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How to Become a UPS Contractor
If you are a freelance business professional or small business owner, providing services as a contractor for large companies can be extremely lucrative. Acquiring contracts with businesses like UPS can be challenging, but understanding the requirements UPS looks for in its vendors and suppliers and positioning yourself to fulfill the company's needs will give you the best chances of being selected as a supplier. UPS has a Supplier Diversity Process that they use to evaluate and select suppliers from whom they procure a variety of products and services.
Visit UPS's Supplier Diversity Process Web page to gain an understanding of their supplier guidelines as well as a list of the products and services that UPS procures from contractors, vendors and suppliers. Read through the Eligibility Guidelines to ensure that your business is compliant with the requirements UPS has.
Position yourself as a a woman-owned or minority-owned business if that applies to you. UPS is committed to diversity, and this type of minority status certification is required to participate in the Supplier Diversity Process. Contact your state or local government office to apply for certification of your status. Additionally, organizations like the National Association of Minority Contractors and the National Minority Supplier Development Council can provide you with information on certifying your business status.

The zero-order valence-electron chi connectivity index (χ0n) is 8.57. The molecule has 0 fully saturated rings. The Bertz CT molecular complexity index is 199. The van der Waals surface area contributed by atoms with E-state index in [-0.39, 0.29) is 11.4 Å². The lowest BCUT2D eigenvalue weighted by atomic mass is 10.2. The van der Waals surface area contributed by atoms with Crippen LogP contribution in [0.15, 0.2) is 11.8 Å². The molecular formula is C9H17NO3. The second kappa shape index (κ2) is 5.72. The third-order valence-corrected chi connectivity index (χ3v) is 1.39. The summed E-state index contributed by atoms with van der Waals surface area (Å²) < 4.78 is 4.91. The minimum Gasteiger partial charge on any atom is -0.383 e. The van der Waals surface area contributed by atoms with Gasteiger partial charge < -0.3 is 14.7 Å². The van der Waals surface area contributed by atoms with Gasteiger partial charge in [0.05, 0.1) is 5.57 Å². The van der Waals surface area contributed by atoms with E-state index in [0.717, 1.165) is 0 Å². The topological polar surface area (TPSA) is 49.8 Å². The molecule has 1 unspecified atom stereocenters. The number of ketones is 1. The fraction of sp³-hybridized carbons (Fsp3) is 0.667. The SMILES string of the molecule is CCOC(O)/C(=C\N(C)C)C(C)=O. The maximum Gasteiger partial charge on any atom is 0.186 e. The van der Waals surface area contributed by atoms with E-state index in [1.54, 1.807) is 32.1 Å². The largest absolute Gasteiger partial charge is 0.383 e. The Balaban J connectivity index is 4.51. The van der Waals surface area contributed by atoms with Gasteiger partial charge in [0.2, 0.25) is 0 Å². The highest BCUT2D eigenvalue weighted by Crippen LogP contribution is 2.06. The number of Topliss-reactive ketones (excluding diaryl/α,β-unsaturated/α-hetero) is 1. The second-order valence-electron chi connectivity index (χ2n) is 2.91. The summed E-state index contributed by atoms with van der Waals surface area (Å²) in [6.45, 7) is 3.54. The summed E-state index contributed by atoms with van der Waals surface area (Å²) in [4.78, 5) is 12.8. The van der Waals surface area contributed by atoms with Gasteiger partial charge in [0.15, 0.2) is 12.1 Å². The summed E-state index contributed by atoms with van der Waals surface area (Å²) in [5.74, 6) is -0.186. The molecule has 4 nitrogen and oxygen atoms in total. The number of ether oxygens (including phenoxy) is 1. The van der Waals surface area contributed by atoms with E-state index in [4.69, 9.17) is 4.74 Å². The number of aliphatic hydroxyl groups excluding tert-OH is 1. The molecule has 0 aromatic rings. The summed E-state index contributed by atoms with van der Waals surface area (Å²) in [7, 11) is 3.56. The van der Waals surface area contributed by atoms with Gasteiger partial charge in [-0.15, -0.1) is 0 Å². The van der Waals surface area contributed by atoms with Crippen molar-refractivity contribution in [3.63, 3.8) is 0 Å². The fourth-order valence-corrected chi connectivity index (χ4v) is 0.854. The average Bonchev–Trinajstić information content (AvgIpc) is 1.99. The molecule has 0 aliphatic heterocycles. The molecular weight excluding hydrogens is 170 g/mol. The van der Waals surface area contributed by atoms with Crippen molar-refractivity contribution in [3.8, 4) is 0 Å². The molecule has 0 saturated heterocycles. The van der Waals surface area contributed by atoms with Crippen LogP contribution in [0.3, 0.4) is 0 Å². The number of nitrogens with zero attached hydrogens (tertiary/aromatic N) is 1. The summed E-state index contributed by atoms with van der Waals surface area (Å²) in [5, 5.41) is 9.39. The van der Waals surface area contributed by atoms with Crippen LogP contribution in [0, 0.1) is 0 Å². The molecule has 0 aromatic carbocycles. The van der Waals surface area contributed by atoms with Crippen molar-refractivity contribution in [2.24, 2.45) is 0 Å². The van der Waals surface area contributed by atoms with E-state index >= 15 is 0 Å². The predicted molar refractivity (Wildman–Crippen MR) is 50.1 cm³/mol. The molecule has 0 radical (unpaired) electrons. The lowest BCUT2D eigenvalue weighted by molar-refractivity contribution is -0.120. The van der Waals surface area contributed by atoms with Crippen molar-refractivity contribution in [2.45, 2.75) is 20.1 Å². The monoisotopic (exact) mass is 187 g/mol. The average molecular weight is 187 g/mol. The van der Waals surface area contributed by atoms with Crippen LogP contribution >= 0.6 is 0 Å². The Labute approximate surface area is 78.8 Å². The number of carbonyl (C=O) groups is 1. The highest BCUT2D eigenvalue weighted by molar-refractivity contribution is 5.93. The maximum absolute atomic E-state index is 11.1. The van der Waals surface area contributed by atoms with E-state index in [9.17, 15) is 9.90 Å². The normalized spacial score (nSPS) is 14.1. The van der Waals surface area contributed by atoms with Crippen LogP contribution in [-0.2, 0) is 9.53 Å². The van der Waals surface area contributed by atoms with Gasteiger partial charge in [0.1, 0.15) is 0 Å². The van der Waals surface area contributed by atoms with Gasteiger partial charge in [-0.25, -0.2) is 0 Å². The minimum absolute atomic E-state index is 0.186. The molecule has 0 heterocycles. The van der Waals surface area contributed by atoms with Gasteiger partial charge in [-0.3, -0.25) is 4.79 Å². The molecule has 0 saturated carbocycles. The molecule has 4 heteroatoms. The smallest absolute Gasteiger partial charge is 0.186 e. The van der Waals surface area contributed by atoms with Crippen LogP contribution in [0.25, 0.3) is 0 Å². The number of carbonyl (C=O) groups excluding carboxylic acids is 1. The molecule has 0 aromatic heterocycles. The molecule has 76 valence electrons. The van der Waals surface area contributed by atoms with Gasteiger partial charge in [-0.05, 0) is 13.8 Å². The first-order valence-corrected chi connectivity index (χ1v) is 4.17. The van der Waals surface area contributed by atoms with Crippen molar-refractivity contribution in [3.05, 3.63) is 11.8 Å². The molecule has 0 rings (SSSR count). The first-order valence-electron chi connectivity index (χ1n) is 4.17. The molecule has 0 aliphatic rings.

Apply online to become a supplier for UPS. You will need to provide information about your company, including an overview of your company and the products and/or services you provide, your corporate URL, your projected revenue for the next three years and your annual net income. In the application, you will also state whether or not you are minority-owned, as well as any other certifications your company holds.
Submit your application and wait to be contacted by UPS. Once the company receives your information, they will review your company and decide whether or not there is a need for your services. If there is an immediate need for your services, you will be accepted into the program and contacted for more information. If there is not a need, UPS will keep your information on file for 12 months, after which you can re-apply to the program.
Based in Miami, Kristen Bennett has been writing for business and pleasure since 1999. Bennett's work has appeared online at MarketWatch, The Motley Fool and in several internal company publications. She holds a Bachelor of Arts in economics from the University of Massachusetts, Amherst.